TheThinManHe also speculates on the source of the Thin Man, portrayed by William Powell with Myrna Loy as his wife. He makes note that the dog was changed from a schnauzer in the book to a terrier in the film.

Ward provides many interesting morsels of Hammett’s life. He touches on Hammett’s relationship with his wife and with Lillian Hellman. He talks about Hammett’s contracting tuberculosis during World War II and how that affected him.

However, it is the snippets of his writing that make this great book even more worthwhile. Each chapter starts with a quote from a letter or book, such as this from Hammett in 1929, “I decided to become a writer. It was a good idea. Having had no experience whatever in writing, except writing letters and reports, I wasn’t handicapped by exaggerated notions of the difficulties ahead.” There are samples of Hammet’s writing, footnotes at the bottom of most pages, extensive notes and a selected bibliography, so Ward really did his work. At a mere 168 pages (before addendums), it’s a fast read. But you might want to slow down and savor it.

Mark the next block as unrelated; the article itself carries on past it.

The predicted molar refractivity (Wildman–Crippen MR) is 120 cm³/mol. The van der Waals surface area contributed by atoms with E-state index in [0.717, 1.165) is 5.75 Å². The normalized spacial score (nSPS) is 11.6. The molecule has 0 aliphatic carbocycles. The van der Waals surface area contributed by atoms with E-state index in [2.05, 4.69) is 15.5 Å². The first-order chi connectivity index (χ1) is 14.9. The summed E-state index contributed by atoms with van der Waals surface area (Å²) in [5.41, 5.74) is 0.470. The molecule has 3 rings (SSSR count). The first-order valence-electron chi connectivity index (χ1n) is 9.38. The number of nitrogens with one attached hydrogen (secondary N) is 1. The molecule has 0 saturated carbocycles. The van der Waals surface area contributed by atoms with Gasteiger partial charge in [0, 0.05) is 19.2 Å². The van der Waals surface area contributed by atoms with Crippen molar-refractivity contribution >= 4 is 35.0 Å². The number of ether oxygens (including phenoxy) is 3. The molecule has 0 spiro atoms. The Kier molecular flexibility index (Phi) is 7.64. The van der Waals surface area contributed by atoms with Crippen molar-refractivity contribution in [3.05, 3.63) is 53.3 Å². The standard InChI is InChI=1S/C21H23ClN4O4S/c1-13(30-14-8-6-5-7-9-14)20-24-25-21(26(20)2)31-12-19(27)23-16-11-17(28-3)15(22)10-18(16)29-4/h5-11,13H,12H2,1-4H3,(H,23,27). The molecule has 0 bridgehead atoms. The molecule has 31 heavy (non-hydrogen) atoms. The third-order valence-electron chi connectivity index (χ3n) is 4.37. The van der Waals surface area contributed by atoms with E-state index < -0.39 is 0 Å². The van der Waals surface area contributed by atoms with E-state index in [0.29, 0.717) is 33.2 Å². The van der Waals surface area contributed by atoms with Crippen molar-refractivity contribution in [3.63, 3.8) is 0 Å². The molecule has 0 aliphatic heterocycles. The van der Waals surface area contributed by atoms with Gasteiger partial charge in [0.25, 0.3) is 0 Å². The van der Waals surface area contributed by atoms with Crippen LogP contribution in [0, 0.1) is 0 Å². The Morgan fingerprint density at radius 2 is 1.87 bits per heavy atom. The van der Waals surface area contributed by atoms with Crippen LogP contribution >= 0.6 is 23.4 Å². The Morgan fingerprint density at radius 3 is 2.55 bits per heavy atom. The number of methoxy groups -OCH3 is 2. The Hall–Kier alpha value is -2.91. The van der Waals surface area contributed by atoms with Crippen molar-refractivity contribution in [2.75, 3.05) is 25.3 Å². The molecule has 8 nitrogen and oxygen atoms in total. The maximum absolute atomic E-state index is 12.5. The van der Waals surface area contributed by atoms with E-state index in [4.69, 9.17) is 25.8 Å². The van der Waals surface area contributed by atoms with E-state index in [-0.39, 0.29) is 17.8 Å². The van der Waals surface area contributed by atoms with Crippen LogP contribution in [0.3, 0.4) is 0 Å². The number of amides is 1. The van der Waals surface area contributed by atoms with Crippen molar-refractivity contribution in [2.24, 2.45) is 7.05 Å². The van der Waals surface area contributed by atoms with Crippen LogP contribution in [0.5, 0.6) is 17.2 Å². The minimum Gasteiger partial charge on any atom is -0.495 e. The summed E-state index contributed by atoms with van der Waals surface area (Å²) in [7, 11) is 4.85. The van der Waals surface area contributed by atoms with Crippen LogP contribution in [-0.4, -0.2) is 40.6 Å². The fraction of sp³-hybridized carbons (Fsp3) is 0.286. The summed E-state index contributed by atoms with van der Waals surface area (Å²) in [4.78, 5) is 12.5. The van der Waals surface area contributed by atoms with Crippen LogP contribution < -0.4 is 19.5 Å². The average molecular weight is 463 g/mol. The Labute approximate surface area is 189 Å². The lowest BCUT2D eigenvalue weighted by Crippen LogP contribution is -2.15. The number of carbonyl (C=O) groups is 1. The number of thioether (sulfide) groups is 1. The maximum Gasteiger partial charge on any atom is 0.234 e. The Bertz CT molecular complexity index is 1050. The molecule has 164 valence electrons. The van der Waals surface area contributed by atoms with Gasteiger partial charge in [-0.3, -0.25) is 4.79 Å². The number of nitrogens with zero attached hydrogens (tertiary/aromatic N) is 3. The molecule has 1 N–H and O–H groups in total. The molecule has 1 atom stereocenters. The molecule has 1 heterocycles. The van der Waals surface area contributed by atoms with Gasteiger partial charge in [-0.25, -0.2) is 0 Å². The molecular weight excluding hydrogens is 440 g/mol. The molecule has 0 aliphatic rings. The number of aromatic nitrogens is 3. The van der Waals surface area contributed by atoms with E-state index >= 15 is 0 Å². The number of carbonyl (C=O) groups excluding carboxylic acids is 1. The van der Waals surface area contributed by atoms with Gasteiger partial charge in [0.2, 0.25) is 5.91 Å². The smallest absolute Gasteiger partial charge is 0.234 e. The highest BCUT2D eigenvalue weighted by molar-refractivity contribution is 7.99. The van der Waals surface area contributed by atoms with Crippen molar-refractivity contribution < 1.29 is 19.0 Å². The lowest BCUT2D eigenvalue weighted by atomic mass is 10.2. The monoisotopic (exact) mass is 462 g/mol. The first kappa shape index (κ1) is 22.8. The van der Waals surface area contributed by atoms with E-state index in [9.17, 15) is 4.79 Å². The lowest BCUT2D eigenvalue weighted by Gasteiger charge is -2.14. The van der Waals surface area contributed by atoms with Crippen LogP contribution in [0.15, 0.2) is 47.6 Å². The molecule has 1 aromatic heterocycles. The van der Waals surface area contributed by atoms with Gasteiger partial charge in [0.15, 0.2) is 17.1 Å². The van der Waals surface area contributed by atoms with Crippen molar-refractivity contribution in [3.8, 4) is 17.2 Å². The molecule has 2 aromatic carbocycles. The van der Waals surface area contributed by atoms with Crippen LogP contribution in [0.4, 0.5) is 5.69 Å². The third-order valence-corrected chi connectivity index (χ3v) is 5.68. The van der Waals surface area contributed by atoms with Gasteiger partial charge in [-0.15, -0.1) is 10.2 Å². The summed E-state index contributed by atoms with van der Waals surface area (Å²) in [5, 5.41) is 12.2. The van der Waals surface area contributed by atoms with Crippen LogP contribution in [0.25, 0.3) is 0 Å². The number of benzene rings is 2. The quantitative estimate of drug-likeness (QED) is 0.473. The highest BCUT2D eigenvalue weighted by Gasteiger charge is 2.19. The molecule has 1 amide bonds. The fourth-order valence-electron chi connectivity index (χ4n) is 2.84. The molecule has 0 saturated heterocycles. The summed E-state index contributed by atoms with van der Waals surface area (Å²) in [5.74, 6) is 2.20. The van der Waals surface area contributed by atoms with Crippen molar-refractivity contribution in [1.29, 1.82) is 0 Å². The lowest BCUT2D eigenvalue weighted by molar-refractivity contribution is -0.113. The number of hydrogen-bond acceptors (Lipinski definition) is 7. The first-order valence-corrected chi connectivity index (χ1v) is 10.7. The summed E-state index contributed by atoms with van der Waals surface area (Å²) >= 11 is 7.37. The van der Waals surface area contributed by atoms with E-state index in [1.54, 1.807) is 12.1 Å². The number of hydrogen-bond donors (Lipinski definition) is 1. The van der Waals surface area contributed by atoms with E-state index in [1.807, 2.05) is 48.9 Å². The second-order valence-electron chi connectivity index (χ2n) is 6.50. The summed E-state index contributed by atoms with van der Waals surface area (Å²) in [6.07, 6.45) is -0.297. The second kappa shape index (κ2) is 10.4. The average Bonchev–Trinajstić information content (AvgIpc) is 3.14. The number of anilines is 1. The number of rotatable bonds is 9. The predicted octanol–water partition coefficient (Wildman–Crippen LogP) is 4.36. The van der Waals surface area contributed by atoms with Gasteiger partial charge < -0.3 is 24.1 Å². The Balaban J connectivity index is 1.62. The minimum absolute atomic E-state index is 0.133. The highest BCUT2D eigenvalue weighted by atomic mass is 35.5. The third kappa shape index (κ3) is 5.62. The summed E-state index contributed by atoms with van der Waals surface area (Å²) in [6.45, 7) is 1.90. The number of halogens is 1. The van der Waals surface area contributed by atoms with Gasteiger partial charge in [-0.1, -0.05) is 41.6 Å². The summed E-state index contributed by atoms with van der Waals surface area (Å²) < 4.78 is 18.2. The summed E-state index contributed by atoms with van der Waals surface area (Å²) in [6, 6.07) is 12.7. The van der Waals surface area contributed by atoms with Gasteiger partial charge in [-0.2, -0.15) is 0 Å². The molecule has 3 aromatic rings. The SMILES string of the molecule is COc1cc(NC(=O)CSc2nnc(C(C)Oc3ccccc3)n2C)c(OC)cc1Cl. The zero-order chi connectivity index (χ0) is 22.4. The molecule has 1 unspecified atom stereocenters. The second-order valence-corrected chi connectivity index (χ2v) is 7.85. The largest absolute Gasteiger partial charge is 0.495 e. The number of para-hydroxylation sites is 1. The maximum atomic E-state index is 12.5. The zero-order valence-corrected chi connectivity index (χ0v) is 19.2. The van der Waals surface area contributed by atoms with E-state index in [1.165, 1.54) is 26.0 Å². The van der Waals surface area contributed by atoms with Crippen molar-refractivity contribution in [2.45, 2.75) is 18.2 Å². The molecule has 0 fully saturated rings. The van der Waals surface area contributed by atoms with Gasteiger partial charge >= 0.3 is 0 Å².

I’ll leave you with this 1934 quote from Hammett, for all you budding novelists, “The contemporary novelist’s job is to take pieces of life and arrange them on paper. And the more direct their passage from street to paper, the more lifelike they should be.” I think we can say Hammett mastered his craft.